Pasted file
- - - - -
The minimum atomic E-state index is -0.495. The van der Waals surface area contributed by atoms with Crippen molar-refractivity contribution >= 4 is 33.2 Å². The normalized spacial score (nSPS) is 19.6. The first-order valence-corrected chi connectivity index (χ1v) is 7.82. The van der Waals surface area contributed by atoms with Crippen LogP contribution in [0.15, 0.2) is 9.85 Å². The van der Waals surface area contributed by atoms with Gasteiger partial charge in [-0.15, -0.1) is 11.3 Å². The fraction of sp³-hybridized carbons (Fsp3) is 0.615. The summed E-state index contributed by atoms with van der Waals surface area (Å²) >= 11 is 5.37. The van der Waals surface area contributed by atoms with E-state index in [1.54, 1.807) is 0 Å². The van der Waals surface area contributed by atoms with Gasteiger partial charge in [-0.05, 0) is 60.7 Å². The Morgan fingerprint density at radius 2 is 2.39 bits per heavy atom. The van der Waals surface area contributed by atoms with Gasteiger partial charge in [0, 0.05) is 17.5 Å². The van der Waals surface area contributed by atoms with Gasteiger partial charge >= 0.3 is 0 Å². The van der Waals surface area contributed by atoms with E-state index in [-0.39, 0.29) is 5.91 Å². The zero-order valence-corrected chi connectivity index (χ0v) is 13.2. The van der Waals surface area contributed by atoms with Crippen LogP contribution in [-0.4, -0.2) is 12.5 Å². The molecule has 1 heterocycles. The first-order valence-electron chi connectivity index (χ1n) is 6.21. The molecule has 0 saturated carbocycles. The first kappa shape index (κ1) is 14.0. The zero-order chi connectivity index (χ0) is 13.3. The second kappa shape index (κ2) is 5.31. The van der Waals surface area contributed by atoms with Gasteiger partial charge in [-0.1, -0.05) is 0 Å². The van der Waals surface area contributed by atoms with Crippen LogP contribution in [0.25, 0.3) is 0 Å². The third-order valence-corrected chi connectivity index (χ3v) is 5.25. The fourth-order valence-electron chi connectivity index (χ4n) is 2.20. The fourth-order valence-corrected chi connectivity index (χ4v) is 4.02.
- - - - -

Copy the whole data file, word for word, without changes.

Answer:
The minimum atomic E-state index is -0.495. The van der Waals surface area contributed by atoms with Crippen molar-refractivity contribution >= 4 is 33.2 Å². The normalized spacial score (nSPS) is 19.6. The first-order valence-corrected chi connectivity index (χ1v) is 7.82. The van der Waals surface area contributed by atoms with Crippen LogP contribution in [0.15, 0.2) is 9.85 Å². The van der Waals surface area contributed by atoms with Gasteiger partial charge in [-0.15, -0.1) is 11.3 Å². The fraction of sp³-hybridized carbons (Fsp3) is 0.615. The summed E-state index contributed by atoms with van der Waals surface area (Å²) >= 11 is 5.37. The van der Waals surface area contributed by atoms with E-state index in [1.54, 1.807) is 0 Å². The van der Waals surface area contributed by atoms with Gasteiger partial charge in [-0.05, 0) is 60.7 Å². The Morgan fingerprint density at radius 2 is 2.39 bits per heavy atom. The van der Waals surface area contributed by atoms with Gasteiger partial charge in [0, 0.05) is 17.5 Å². The van der Waals surface area contributed by atoms with Gasteiger partial charge >= 0.3 is 0 Å². The van der Waals surface area contributed by atoms with E-state index in [-0.39, 0.29) is 5.91 Å². The zero-order valence-corrected chi connectivity index (χ0v) is 13.2. The van der Waals surface area contributed by atoms with Crippen LogP contribution in [-0.4, -0.2) is 12.5 Å². The molecule has 1 heterocycles. The first-order valence-electron chi connectivity index (χ1n) is 6.21. The molecule has 0 saturated carbocycles. The first kappa shape index (κ1) is 14.0. The zero-order chi connectivity index (χ0) is 13.3. The second kappa shape index (κ2) is 5.31. The van der Waals surface area contributed by atoms with Gasteiger partial charge in [-0.1, -0.05) is 0 Å². The van der Waals surface area contributed by atoms with Crippen LogP contribution in [0.25, 0.3) is 0 Å². The third-order valence-corrected chi connectivity index (χ3v) is 5.25. The fourth-order valence-electron chi connectivity index (χ4n) is 2.20. The fourth-order valence-corrected chi connectivity index (χ4v) is 4.02.